Similar: I argued with my Dad in the car, because he was quizzing my Sis about numbers, and what number is halfway to one hundred? She answered with fifty, and I had to correct her, because halfway between 1 and 10 is 5. Halfway between 50 and 60 is 55, so if you go halfway from 1 to 100, it'll be between 50 and 60, and that gets you to 55, and it can't possibly be a number ending with a zero, and what kind of idiot do you take me for, and your laughing is just making me angrier.
posted by Capt. Renault at 10:56 AM on February 14 [10 favorites]


When I was about 3, we lived in a house with a sliding glass door to the backyard that I couldn't open, so Mother would open it for me when I wanted to go in or out. I guess one day she had to open it too many times, because when my father came home he found me walking up and down in front of the door, saying over and over, "I can't make up my damn mind."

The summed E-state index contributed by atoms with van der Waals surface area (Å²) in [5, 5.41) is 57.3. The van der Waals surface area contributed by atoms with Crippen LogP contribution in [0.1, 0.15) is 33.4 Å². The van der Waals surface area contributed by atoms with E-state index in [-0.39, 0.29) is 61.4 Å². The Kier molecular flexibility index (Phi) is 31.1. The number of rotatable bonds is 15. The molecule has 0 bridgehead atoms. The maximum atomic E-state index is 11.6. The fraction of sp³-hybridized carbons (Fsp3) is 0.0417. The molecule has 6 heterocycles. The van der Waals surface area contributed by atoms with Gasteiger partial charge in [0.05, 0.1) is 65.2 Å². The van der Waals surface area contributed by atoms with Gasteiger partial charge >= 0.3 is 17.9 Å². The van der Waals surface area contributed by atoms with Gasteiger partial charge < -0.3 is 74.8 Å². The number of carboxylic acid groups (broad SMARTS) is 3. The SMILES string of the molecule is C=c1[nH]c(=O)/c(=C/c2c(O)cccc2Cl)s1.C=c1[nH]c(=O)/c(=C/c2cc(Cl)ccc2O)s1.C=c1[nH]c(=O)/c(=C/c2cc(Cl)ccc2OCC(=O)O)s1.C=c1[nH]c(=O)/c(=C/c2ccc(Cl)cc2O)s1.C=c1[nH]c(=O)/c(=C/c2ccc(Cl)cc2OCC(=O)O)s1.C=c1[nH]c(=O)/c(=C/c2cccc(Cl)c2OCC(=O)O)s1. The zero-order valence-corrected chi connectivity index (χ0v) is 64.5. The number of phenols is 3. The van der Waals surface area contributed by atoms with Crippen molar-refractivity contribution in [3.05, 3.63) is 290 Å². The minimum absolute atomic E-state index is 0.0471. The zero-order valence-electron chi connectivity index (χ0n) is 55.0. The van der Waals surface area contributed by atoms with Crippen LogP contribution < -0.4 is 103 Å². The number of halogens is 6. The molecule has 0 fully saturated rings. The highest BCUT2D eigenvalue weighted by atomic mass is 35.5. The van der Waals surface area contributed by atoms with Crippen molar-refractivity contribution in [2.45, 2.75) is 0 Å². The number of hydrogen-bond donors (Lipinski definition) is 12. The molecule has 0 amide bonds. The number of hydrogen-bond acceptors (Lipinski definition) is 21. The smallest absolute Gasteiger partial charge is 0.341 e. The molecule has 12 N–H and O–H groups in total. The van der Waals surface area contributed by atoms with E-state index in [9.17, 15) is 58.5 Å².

posted by JanetLand at 10:57 AM on February 14 [10 favorites]


Teaching my mother how to pick locks.
posted by tilde at 11:00 AM on February 14 [2 favorites]


(1) I talked a friend into co-authoring an adventure novel in the vein of Famous Five, Nancy Drew, etc. in fifth grade. YAY, writer since forever and BOO, plagiarist at heart.

(2) She and I had a huge argument about what to name the adventuring kids. She wanted regular desi names, people in our class. I furiously resisted, because "We're writing a REAL book, and people in REAL books have [anglo-saxon] names!" BOO, my colonized mind.
posted by MiraK at 11:00 AM on February 14 [10 favorites]


I think the defining anecdote of my childhood is hanging around in the classroom (maybe early elementary school) after school, and being quiet enough that the teachers had forgotten that I was there. Suddenly (in my mind), the teachers turn to me and say "You didn't hear that, okay?" I nod in agreement, because I was extremely oblivious and prone to getting lost in my own thoughts as a child (I may still be this way).

I'm pretty sure they thought I was just playing along, but I really had no idea what they were talking about. I think I could have been bullied as a kid and not even noticed it.
posted by that girl at 11:01 AM on February 14 [6 favorites]